Monday, February 27, 2017

Stampstracts Bookmarks By Judi Kauffman for The Queen’s Ink

I thought it would be fun to make bookmarks to donate to our local library and the school where our neighbor’s daughter teaches third grade. Bookmarks are such an easy project and they’re a fun treat to keep on hand for visiting kids, to make for book club friends, and to keep for ourselves. (I leave bookmarks in my cookbooks so I can turn straight to favorite recipes!)

This batch features Stampstracts rubberstamps by Kae Pea from RubberMoon, made with a ‘slice and dice’ method. Each one has two or more layers so they’re relatively sturdy, a tad too thick and lumpy to laminate. I never mind when bookmarks wear out. I toss them and start with new ones! And my friends know that my box of bookmarks is always at the ready whenever they need ‘free refills’…

Another option: If time is short, start with a sheet of cardstock, stamp in a random manner until the entire surface is covered, add a dash of color here and there with markers or pencils. Laminate the sheet and slice it into six 8.5” long strips.

To duplicate my samples:

1. Cut an 8.5” x 11” sheet of off-white speckled cardstock into three equal 11” long strips. (Or almost equal - Eyeball it if you don’t feel like measuring.) One sheet yields five bookmarks. Cut more strips if you want a larger batch!

2. Using a variety of Stampstracts stamps and 3 different dye inks, stamp each strip with a repeat pattern as shown or as you prefer. TIP: Get the kids in on the act. They’ll love creating their own patterns and it’s a fun shared activity.

3. Color inside and around some of the patterns using markers in colors that coordinate with the 3 dye inks.

4. Cut each strip into two pieces - 6" and 5". Set aside the three 6" pieces to use for 1-pattern bookmarks. (Another option: Cut the strips into two 6" pieces for six 1-pattern bookmarks. Skip step 5.)

5. Tape the 5" pieces together and then cut the new rectangle into two 3-pattern bookmarks as shown below.

6. Complete all five of the bookmarks by adding one or two solid color cardstock border layers in coordinating colors.

7. More options:
Punch a hole at the top and add yarn, ribbon, or a tassel.
Stamp or computer-generate a reading-related quote for the back of the bookmark.
Sign and date each of your unique Stampstracts Bookmarks.



  • Stampstracts (RubberMoon)
  • 3 inks of choice
  • Markers of choice
  • Cardstock in off-white and assorted solid colors
  • Double-sided adhesive tape or glue stick

Tuesday, February 21, 2017

Ladies in Waiting by Judi Kauffman for The Queen’s Ink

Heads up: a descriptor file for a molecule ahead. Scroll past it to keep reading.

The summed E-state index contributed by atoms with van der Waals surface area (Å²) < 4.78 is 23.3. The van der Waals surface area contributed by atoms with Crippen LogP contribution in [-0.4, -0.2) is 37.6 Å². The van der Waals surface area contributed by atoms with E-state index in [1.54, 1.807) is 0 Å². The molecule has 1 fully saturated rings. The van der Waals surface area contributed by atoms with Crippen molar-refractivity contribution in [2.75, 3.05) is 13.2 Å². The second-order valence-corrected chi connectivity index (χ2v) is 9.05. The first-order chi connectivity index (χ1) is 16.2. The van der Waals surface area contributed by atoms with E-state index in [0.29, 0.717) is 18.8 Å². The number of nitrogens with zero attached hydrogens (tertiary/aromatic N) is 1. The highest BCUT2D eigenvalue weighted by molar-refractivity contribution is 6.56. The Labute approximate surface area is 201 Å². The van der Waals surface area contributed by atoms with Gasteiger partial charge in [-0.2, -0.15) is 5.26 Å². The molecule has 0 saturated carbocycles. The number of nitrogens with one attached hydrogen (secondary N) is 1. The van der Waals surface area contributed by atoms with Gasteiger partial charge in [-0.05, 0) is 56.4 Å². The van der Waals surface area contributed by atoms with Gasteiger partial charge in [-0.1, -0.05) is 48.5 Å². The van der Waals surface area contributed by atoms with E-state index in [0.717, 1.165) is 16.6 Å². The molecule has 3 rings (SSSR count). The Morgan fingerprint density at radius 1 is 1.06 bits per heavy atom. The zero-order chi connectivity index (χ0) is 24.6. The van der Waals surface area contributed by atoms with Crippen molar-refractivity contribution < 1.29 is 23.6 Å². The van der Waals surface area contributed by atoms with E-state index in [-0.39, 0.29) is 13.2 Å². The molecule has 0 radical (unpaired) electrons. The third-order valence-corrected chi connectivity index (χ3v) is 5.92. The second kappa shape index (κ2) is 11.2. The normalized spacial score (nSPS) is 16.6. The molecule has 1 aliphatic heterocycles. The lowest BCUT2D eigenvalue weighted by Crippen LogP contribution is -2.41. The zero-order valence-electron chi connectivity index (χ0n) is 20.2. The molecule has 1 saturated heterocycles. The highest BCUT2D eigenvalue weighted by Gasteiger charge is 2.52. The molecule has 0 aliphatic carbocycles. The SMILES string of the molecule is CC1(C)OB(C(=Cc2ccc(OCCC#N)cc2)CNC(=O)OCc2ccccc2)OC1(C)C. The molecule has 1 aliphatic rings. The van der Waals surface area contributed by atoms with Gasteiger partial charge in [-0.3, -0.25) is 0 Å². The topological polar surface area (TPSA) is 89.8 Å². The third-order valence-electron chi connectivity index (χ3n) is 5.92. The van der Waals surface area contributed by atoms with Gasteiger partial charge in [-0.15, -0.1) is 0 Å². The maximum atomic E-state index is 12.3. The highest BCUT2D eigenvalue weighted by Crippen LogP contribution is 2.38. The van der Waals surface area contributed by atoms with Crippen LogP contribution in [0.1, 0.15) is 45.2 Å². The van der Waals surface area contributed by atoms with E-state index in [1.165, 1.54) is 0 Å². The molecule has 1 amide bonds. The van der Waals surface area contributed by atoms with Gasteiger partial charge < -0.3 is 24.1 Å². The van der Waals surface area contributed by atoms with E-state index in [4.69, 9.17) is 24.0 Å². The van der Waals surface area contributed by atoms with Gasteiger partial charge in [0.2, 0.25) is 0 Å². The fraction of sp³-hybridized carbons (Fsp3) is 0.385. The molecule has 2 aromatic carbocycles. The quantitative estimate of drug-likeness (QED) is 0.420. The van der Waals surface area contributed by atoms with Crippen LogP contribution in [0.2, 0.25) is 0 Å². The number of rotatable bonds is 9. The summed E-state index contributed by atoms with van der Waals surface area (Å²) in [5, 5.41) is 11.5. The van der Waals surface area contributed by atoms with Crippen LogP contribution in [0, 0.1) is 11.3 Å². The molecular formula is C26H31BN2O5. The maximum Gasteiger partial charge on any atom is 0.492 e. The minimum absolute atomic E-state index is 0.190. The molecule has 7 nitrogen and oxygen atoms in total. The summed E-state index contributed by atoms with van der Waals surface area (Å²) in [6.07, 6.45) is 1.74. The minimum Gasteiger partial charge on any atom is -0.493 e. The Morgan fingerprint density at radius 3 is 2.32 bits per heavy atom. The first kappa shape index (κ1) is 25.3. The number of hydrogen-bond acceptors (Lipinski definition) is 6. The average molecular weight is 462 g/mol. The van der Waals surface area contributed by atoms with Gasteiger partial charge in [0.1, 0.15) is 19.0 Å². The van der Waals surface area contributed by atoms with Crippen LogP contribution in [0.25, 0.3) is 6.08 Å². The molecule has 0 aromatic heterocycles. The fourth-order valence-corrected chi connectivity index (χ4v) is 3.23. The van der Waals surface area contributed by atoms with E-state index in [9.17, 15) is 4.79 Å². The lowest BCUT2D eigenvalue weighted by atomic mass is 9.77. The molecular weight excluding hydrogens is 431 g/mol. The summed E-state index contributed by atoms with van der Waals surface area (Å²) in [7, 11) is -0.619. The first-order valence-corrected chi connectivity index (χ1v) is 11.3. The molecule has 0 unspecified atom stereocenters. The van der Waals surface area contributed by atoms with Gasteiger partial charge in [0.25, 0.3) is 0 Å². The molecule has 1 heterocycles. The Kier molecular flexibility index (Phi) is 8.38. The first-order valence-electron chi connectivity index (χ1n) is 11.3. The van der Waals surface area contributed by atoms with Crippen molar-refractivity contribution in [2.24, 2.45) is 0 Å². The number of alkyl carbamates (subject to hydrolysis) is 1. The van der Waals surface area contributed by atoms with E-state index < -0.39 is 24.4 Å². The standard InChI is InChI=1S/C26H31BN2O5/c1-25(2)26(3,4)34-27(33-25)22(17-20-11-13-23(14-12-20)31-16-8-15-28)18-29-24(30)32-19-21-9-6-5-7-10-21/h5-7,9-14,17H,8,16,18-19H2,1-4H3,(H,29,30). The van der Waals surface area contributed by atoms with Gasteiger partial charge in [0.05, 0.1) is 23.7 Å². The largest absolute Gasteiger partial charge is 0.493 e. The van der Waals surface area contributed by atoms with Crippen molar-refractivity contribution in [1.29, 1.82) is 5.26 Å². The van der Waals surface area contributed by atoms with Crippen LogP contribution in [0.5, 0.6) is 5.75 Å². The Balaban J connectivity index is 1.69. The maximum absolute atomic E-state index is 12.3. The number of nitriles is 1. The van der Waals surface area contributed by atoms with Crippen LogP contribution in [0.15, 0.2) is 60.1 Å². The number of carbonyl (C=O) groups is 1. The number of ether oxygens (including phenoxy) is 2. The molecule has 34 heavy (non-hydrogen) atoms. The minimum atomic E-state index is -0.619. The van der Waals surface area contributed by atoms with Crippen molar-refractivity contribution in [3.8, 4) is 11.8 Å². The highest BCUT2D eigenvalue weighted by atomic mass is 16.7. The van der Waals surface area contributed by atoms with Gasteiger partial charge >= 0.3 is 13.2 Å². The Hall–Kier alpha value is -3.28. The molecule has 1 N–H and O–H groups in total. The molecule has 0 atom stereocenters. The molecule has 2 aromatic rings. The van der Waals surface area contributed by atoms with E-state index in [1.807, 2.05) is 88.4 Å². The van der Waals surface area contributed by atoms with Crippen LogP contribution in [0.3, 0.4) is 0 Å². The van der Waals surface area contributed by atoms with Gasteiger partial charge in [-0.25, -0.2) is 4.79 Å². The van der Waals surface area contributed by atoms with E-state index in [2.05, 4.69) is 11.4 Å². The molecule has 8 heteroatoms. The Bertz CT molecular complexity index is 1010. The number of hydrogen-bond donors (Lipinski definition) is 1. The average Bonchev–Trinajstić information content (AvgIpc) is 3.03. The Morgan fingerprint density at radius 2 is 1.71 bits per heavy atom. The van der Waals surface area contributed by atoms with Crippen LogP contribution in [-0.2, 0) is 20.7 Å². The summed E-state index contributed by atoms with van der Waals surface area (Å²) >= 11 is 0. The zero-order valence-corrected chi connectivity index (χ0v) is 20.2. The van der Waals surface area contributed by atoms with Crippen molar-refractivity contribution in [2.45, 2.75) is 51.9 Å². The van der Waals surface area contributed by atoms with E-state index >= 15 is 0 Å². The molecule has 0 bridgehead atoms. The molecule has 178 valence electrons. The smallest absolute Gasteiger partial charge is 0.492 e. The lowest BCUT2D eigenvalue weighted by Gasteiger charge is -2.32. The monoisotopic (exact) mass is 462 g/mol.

My new Lynne Perrella Collection stamp sets have taken up residence on my work table, that’s why I’ve started referring to them as Ladies in Waiting!

This week’s project began with three sheets of speckled white cardstock. I cut one piece into 10 Artist Trading Cards, one into quarters for postcards, and the last into five 8.5” strips of varying widths for bookmarks.

My 2-step goal:
  • Combine my newest stamps with some of my favorite ‘oldies’!
  • Use some of the completed ATCs or postcards to create some cards.

Your challenge: Do likewise. Choose your favorite set, or pick up more than one so you can mix and match among them. And add in stamps that you already have on hand.

If you’re just starting to stamp, this project provides a good excuse to pick up some sentiments and small motifs – there are so many wonderful options at The Queen’s Ink. (And even if you own a lot of stamps, it can’t hurt to add others, right?)

ATCs (above)

1. Cut an 8.5” x 11” piece of heavy cardstock as follows:
    Two 2.5” x 11” strips, leaving a 3.5” x 11” strip).
    Cut the 2.5” strips into three pieces, each 3.5” long.
    Cut the 3.5” strip into four pieces, each 2.5” high.

2. Stamp each rectangle as shown or as you prefer.
    Combine one large image from the Lynne Perrella set with a mix of small stamps.

3. Color with markers, pencils, pens, and paints of choice. Ink the edges.

4. Optional: Do MORE – add collage elements, low-relief dimensional embellishments.

POSTCARDS (above) AND BOOKMARKS (keep scrolling)

1. Start with a quarter sheet of cardstock for each postcard or a narrow strip for each bookmark.

2. Stamp as shown or as you prefer. Do a bit of masking here and there for the illusion of depth.

3. Color with markers, pencils, pens, and paints of choice. Ink the edges.

4. Optional: Do MORE to the cards – add collage elements, low-relief dimensional embellishments. Laminate the bookmarks for added durability.


Take ATCs and postcards to the next level by adding them to card fronts. Each of the cards below includes an ATC, plus solid color cardstock as the card base and assorted embellishments. Glittery mesh, wire-edge ribbon, handmade paper, glitter heart stickers, a piece of gold foil from the neck of a bottle of sparkling cider all put in an appearance! The cards are standard A2 (4.25” x 5.5”) with a side fold.

Here are two close-ups to show the glittered mesh across the eyes on one card (very ‘Lady Gaga’, don’t you think?) and the cider bottle foil and handmade paper on another.

  • Lynne Perrella Collection from Paper Artsy
  •  Sets LPC035 and LPC036
  • Acrylic blocks for temporarily mounting stamps
  • Additional rubber or clear stamps of choice
  • Speckled or plain white cardstock
  • Solid color cardstock in assorted colors
  • Dark brown ink or other dark color ink of choice
  • Glittered mesh
  • Handmade paper
  • Assorted embellishments and collage elements
  • Adhesives of choice

Thursday, February 2, 2017

Lynne-Velopes by Judi Kauffman for The Queen’s Ink